Yes, Employers Can Fire Staff for Under-Vaccination
Three legal cases during 2018 have helped clarify an employment question - can employers require employees to be vaccinated.
On December 7, 2018, the U.S. Eighth Circuit Court of Appeals held that an employee who was terminated for refusing to take a rubella vaccine was not discriminated or retaliated against.
This decision comes as welcome news to employers that provide health care-related services and confirms that healthcare providers may condition employment upon taking certain vaccinations, so long as the vaccination is job-related and consistent with business necessity.
This ruling is based upon the Americans with Disabilities Act, as amended (“ADA”).
According to reporting by Cary Burke, Associate, National Law Review, in May 2013, Janet Hustvet, who worked as an Independent Living Skills Specialist, completed a health assessment, during which she stated she did not know whether she was immunized for rubella.
Subsequent testing confirmed she was not.
Her employer -- Allina Health Systems -- then told Hustvet she would need to take one dose of the Measles, Mumps, Rubella vaccine (“MMR vaccine”).
Hustvet stated to an Allina representative that she was concerned about the MMR vaccine because she had previously had a severe case of mumps and had “many allergies and chemical sensitivities.”
Later, Hustvet refused to take the MMR vaccine and was terminated for failure to comply with Allina’s immunity requirements.
Hustvet then sued Allina, alleging discrimination, unlawful inquiry, and retaliation claims under the ADA and Minnesota state law. The district court granted Allina’s motion for summary judgment, and Hustvet appealed.
Allina sought to ensure their patient-care providers would not pose a risk of spreading certain diseases – such as rubella – to its client base.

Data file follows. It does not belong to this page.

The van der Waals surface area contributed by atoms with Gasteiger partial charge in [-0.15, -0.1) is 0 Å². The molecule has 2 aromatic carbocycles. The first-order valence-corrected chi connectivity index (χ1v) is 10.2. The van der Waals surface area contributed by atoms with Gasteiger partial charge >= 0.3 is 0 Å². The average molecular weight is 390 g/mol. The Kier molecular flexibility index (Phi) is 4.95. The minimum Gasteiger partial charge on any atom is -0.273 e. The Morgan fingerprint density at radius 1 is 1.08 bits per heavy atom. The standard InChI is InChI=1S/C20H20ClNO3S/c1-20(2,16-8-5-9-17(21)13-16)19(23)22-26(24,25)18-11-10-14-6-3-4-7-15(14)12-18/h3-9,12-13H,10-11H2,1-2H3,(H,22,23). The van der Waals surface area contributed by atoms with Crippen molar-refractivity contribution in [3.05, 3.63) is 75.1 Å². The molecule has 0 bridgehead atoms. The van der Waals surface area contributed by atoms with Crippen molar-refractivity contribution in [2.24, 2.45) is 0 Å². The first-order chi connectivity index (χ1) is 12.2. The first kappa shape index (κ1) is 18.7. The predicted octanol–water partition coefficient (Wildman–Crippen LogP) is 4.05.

Thus, the inquiry was job-related and consistent with business necessity.
The court then did away with Hustvet’s discrimination claim based upon failure to accommodate because Hustvet was not disabled and, thus, she could not state a prima facie case of disability discrimination.
Finally, the court affirmed the district court’s grant of summary judgment regarding Hustvet’s retaliation claim.
In pertinent part, the court reasoned that Hustvet could not show that Allina’s proffered reason for terminating her employment – her refusal to take an MMR vaccine – was a pretext for discrimination.
The record evidence demonstrated that Allina terminated Hustvet’s employment because her job required her to work with potentially vulnerable patient populations, and she refused to become immunized to rubella, an infectious disease.
Employers with questions regarding implementing or enforcing such policies would do well to consult with able counsel, said Cary Burke, [email protected], 404.253.6062, www.polsinelli.com.
For additional information, see Hustvet v. Allina Health System, Case No. 17-2963.
Previously, during January 2018, the Third Circuit Court of Appeals ruling clarified how healthcare employees can claim a religious exemption to avoid getting the flu vaccine.
The National Law Review published an article from Nathaniel M. Glasser, with Epstein Becker Green, suggesting that employers should be mindful not to categorically deny all requests for religious exemptions based on anti-vaccination beliefs. Mr. Glasser can be reached at [email protected] or 202-861-1863.
In this case, the Court concluded that Fallon’s belief that “the flu vaccine may do more harm than good” amounted to nothing more than a concern about the health effects of the vaccine.
Additionally, during January 2018, the Department of Health and Human Services (HHS) Office for Civil Rights (OCR) announced a new proposed rule to enforce 25 existing statutory conscience protections for Americans involved in HHS-funded programs.
This proposed rule would provide protections for healthcare workers who refuse to participate in services that run counter to their religious beliefs or moral convictions.